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Meta news ban persists in Canada as Online News Act enforced

Meta news ban persists in Canada as Online News Act enforced Photo: Meta news ban persists in Canada as Online News Act is enforced (GettyImages)

Canada has enacted Bill C-18, the Online News Act, requiring tech giants like Google and Meta to compensate news publishers for their content. This move is seen as a significant step to support the struggling journalism industry in Canada but has led to tension with Meta, which has restricted access to news on its platforms in response, according to BBC.

The law mandates companies with a global revenue of over C$1 billion and a Canadian user base of at least 20 million monthly visitors to negotiate payment agreements with news publishers.

Google has agreed to pay Canadian news outlets C$100 million annually, but no deal has been reached with Meta, which has criticized the law as "fundamentally flawed."

In the sole agreement reached between the government and Google, a portion of the funds, as high as 30%, will be allocated to broadcasters, including 7% directed to Canada's public broadcaster, the CBC.

In contrast, Meta has responded by removing all news links from Facebook and Instagram in Canada, significantly affecting the reach and discoverability of news publishers, especially smaller and startup outlets.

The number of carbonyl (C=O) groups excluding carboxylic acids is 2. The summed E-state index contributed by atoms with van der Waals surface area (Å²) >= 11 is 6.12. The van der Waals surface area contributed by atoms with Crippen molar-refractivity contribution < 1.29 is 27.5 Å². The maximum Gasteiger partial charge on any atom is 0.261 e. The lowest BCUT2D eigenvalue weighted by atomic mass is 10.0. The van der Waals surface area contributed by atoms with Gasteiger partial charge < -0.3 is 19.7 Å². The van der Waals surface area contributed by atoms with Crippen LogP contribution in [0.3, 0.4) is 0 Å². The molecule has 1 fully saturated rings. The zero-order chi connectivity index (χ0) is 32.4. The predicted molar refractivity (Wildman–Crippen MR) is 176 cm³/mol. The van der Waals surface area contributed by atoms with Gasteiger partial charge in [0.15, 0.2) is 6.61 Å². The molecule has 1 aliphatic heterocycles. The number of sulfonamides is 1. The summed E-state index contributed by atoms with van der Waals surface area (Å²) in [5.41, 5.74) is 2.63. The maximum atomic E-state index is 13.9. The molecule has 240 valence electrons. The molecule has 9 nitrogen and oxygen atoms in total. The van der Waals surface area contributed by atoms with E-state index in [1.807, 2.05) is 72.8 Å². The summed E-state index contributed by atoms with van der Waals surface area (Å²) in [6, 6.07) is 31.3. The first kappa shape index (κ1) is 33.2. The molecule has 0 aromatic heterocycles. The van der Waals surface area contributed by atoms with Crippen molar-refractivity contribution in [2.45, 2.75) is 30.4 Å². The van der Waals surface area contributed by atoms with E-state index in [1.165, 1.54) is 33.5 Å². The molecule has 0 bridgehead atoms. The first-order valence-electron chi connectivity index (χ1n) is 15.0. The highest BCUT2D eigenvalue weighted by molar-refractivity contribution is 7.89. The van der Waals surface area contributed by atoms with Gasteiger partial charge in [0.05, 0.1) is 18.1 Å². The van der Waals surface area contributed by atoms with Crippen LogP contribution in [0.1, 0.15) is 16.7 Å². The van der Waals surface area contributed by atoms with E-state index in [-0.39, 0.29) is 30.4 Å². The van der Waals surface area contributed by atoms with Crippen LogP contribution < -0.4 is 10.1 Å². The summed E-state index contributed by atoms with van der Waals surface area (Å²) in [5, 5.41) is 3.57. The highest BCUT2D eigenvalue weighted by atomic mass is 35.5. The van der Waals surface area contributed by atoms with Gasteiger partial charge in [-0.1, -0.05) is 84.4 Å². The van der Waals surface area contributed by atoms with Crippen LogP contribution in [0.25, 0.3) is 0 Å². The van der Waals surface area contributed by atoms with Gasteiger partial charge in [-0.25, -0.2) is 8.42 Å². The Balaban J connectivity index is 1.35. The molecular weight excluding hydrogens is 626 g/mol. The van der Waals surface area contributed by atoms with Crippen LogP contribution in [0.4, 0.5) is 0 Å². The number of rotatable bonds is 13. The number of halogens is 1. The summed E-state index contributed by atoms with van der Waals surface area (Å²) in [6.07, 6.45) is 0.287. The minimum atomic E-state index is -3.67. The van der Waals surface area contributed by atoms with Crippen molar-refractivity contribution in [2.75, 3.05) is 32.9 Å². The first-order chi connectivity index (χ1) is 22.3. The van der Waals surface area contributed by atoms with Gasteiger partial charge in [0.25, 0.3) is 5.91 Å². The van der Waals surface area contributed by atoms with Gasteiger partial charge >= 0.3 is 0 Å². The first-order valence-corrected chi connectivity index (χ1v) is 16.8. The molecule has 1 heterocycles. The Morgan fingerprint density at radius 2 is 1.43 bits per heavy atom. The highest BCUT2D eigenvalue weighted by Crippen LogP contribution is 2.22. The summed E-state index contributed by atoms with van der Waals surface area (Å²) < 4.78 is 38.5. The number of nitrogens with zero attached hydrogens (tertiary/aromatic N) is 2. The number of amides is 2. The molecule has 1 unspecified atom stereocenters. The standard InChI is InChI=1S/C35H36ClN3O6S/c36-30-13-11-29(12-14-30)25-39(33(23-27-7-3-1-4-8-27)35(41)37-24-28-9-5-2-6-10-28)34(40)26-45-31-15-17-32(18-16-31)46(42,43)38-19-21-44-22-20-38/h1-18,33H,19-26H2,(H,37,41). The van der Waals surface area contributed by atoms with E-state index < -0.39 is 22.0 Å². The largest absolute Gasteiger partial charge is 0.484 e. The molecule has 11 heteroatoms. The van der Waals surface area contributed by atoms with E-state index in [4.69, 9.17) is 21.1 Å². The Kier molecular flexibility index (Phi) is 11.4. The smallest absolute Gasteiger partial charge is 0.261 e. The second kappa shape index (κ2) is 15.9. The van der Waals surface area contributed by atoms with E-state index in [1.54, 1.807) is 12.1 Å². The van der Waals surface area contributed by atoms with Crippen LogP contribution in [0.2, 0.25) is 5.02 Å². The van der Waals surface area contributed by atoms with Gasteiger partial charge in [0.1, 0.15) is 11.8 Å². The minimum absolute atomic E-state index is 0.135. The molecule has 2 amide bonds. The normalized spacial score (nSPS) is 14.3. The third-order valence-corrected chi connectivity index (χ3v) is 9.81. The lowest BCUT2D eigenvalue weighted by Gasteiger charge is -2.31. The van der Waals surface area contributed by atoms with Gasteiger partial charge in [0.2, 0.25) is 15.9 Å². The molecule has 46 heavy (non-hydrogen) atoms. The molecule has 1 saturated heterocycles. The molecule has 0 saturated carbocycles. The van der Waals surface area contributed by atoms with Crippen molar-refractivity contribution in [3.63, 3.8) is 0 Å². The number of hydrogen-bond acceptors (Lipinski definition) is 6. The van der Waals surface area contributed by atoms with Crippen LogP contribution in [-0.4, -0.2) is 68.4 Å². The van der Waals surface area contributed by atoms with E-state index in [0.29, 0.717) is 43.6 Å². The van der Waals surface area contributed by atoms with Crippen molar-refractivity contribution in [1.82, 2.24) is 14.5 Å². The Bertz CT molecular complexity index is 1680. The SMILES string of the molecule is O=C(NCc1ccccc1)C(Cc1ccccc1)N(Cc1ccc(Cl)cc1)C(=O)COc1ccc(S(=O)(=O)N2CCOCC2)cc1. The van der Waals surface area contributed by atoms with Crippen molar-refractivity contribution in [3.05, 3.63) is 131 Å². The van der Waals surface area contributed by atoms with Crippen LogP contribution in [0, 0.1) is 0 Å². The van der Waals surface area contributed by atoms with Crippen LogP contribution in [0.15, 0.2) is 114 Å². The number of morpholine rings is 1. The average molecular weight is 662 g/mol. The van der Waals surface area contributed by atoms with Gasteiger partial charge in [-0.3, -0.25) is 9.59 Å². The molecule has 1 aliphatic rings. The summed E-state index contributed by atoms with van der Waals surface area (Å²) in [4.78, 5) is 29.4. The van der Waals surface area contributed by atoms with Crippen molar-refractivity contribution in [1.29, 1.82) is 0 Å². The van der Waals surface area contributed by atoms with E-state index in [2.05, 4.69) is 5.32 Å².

According to a recent study conducted by the Media Ecosystem Observatory at McGill University and the University of Toronto, Canadian news views on Facebook decreased by 90% following the ban's implementation.

The Canadian government, led by Prime Minister Justin Trudeau, remains firm in its stance against Meta. The legislation addresses the financial struggles of Canadian news outlets due to declining advertising revenues. It follows a model similar to legislation passed in Australia in 2021, which also led to a temporary news blackout by Meta.

Origin and purpose

The origin of these developments dates back to April 5, 2022, when the then-heritage minister Pablo Rodriguez introduced Bill C-18, the Online News Act. This was in response to the challenges faced by the journalism industry, including mass layoffs, disinformation on social media, and tech giants' domination of the ad business.

The law seeks to create a more equitable distribution of funds from tech giants to news publishers, who have traditionally benefited less from sharing their content on digital platforms.

The enactment of Bill C-18 reflects a global trend where governments are intervening to ensure fair compensation for news content in the digital age, balancing tech companies' interests with journalism's sustainability.

Also, we recently wrote that The European Consumer Rights Organization (Noyb) has filed a complaint against the social media platforms Facebook and Instagram.